This may mean adjusting your work schedule to allow you to attend Narcotics Anonymous/Alcoholics Anonymous meetings or so that you can attend a group counseling session. In addition to receiving protections and benefits under the Americans with Disabilities Act, you also receive assistance from the Family and Medical Leave Act. The Family and Medical Leave act will aid in protecting you from losing your job due to your decision to enter a rehabilitation treatment program.
The Family and Medical Leave Act gives eligible employees the ability to take an unpaid leave of absence for up to twelve weeks within a twelve-month period. This invaluable protection allows you to take the time you need to seek treatment for your addiction and begin living a sober lifestyle before returning to the workplace. The Family and Medical Leave Act will help insulate you from the loss of your employment due to your choice to deal with your addiction and receive treatment.
While the Family and Medical Leave Act will allow you to take time away from work to seek treatment without losing your job, it will not supplement your income during this hiatus. Many individuals are concerned with the financial aspect of seeking help at a rehabilitation treatment center as the program itself will cost money and if it is required to leave your job while in the rehabilitation program, then there is no income.
However, if you find yourself planning to seek treatment at a rehabilitation treatment center, there are steps you can take to mitigate the financial burden of the decision to seek treatment. If you have accrued leave at your workplace, then this is a good time to take your vacation in order to continue to receive your paychecks. If you do not have adequate accrued paid time off or any time off, then you may also be able to utilize short-term disability insurance for the time while you are away from your workplace and in a treatment center. These are both viable options to research and consider as you make your decision to seek treatment for your addiction.
In addition to financial concerns, many individuals worry that in their absence from the workplace and engagement with their role, they will lose their skills or see a diminished skill set upon returning to the workplace. For individuals with careers in highly competitive fields, such as sales, law, finance, or real estate, it is especially intimidating to imagine leaving your job for any period of time to seek treatment.
While these concerns are natural, many patients often experience an improvement in their job performance and productivity after successfully undergoing treatment for drug and/or alcohol addiction in a rehabilitation treatment center. Upon entering a rehabilitation treatment center or program, the first step is often to undergo a detox from all drugs and/or alcohol.
This will help rid your body of built-up toxins from continued use and will allow you to regain a clear presence of mind free from the external influence of drugs and/or alcohol. While undergoing detox can be a challenging process due to withdrawal symptoms, upon achieving a successful drug and/or alcohol detox, individuals often experience improved cognitive and neurological function, in addition to improved overall health.
The lack of drugs and/or alcohol impairing your judgment and function will boost your ability to analyze complex information, make decisions, and be more attentive to your surroundings and colleagues. Entering a rehabilitation treatment center to seek help for your addiction brings you one step closer to being the best employee you can be and regaining control over both your personal and professional life.
How to Choose the Right Rehab
Once you have made the decision to seek treatment for your addiction to drugs and/or alcohol, choosing the right rehabilitation treatment center and program will be integral to successfully achieving and maintaining sobriety. The key to finding the right rehabilitation program is to conduct a detailed inventory of your addiction, what environment will best suit you, and what you believe is necessary in order for you to become sober. The first choice you must make is whether or not to enter into a local rehabilitation treatment program within your same city or state, or whether to seek treatment outside of your city or state.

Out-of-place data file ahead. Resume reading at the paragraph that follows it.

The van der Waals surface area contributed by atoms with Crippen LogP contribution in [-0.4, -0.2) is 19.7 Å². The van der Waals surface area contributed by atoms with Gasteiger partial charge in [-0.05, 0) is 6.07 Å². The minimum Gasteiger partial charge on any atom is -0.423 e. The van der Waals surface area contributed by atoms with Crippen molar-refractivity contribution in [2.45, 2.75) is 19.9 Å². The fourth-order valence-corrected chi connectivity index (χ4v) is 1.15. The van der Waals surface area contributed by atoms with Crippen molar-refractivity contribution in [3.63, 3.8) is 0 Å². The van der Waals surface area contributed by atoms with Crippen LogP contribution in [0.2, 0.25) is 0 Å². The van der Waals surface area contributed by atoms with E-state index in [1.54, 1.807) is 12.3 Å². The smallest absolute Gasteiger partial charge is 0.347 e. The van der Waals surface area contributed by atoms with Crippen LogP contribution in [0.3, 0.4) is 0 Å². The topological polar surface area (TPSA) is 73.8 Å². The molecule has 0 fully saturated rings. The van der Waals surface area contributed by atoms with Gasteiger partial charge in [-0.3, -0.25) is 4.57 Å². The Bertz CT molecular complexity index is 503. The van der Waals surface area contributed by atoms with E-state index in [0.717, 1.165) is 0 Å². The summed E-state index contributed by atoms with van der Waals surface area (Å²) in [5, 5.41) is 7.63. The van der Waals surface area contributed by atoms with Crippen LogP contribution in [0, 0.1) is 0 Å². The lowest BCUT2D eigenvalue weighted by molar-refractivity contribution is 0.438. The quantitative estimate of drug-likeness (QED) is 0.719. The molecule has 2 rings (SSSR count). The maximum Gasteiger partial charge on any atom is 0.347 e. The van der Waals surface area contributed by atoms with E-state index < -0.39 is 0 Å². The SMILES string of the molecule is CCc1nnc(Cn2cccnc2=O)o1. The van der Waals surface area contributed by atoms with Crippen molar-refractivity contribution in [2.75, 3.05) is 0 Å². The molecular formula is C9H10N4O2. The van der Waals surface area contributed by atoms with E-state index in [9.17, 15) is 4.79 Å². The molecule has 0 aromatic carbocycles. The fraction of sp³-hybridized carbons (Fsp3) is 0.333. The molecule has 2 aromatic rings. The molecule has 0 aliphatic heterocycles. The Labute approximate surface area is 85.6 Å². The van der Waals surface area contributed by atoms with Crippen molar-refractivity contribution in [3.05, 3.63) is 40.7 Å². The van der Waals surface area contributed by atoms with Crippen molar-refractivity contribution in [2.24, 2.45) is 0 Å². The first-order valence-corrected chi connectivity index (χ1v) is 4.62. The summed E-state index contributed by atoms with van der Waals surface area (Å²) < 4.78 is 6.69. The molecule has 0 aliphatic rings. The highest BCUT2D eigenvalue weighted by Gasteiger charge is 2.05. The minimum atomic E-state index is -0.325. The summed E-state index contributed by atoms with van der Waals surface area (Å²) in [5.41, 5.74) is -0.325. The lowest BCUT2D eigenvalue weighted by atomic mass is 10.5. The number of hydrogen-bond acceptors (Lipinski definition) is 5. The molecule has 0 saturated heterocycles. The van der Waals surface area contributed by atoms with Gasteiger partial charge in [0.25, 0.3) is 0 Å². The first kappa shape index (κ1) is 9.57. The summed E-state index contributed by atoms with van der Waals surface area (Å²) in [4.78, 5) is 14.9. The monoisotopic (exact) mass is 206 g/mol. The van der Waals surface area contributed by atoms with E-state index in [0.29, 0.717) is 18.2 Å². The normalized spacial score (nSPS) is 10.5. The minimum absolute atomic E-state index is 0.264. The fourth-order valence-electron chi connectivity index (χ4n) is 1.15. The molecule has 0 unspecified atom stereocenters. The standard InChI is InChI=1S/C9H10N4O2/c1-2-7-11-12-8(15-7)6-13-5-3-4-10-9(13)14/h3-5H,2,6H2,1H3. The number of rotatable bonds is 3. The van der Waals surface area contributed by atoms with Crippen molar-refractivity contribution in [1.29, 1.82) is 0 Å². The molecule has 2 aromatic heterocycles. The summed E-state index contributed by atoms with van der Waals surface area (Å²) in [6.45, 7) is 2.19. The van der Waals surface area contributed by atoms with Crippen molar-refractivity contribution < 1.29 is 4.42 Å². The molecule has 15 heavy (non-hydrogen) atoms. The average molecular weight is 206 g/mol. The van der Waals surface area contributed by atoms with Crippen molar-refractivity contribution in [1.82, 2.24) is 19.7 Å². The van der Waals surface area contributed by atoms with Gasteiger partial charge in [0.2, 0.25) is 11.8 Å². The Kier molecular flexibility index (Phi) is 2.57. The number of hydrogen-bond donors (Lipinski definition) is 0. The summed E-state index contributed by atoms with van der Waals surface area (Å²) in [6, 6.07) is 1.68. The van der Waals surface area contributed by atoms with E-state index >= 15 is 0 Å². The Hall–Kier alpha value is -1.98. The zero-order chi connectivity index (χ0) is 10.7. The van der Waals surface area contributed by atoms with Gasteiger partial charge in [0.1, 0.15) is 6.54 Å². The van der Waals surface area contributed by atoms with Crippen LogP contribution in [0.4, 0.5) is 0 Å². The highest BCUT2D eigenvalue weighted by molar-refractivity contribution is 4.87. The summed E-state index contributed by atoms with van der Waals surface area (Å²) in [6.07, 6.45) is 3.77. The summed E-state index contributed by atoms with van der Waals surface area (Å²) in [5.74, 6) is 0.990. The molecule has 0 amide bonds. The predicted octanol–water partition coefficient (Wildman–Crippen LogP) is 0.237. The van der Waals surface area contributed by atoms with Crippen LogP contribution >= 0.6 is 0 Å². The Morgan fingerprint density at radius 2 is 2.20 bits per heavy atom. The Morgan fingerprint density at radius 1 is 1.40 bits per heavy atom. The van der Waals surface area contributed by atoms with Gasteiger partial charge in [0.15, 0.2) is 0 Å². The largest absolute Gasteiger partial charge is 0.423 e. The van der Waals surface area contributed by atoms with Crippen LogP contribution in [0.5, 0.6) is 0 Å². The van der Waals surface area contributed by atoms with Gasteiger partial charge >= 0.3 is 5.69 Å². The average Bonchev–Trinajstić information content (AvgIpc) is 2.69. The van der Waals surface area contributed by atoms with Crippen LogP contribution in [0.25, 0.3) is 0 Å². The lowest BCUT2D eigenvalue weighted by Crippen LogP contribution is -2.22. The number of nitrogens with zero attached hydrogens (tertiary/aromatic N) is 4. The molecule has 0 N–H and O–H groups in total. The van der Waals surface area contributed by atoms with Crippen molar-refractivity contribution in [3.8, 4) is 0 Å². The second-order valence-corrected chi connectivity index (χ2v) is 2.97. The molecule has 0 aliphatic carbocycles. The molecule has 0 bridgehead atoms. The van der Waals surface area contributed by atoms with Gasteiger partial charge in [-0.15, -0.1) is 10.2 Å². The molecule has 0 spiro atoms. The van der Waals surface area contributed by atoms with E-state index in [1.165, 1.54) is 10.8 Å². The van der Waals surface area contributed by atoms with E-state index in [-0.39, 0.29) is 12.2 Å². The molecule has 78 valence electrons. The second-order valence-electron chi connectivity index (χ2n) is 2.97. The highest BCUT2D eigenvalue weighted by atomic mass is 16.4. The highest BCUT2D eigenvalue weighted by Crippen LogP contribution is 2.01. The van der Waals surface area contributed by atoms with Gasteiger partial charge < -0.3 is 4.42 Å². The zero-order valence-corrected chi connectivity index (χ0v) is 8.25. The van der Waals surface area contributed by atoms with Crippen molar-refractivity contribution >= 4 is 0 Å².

Many patients believe that going to another state to receive treatment benefits them as they do not need to worry about running into anyone they know and it creates a barrier between individuals in their life or social circles that enable their addiction. By seeking treatment in another state, many patients feel they can begin with a clean slate and truly start their life over.
However, for some people, remaining close to family or friends who will support them during treatment may be the right choice. For these patients, choosing an in-state rehabilitation treatment program may be the right choice. Ultimately, choosing the right rehabilitation program depends upon your unique personality and what will best foster a healthy, sober lifestyle for you during your treatment.
Once you have chosen the geographic location in which you would like to be treated, then it is important to consider the myriad of different treatment program options. Programs will vary based on the rehabilitation treatment center, their guiding methodology, and your addiction type and severity, which makes it important to visit and speak with several rehabilitation treatment facilities prior to selecting the right program for you.
Some patients prefer outpatient care as it allows them to continue to have familiarity in their life, while others do not experience success with outpatient programs as it does not remove them from the environment that has bred their addiction. For some an inpatient drug rehab is the best choice as its immersive nature fosters a comprehensive lifestyle change and allows for a period of adjustment. The length and type of rehabilitation treatment program you will need to successfully combat your addiction is based on your type and severity of addiction and your personality. To begin on the path to a healthier lifestyle, find the right treatment program for you and begin making a positive change within your life without the fear of losing your job.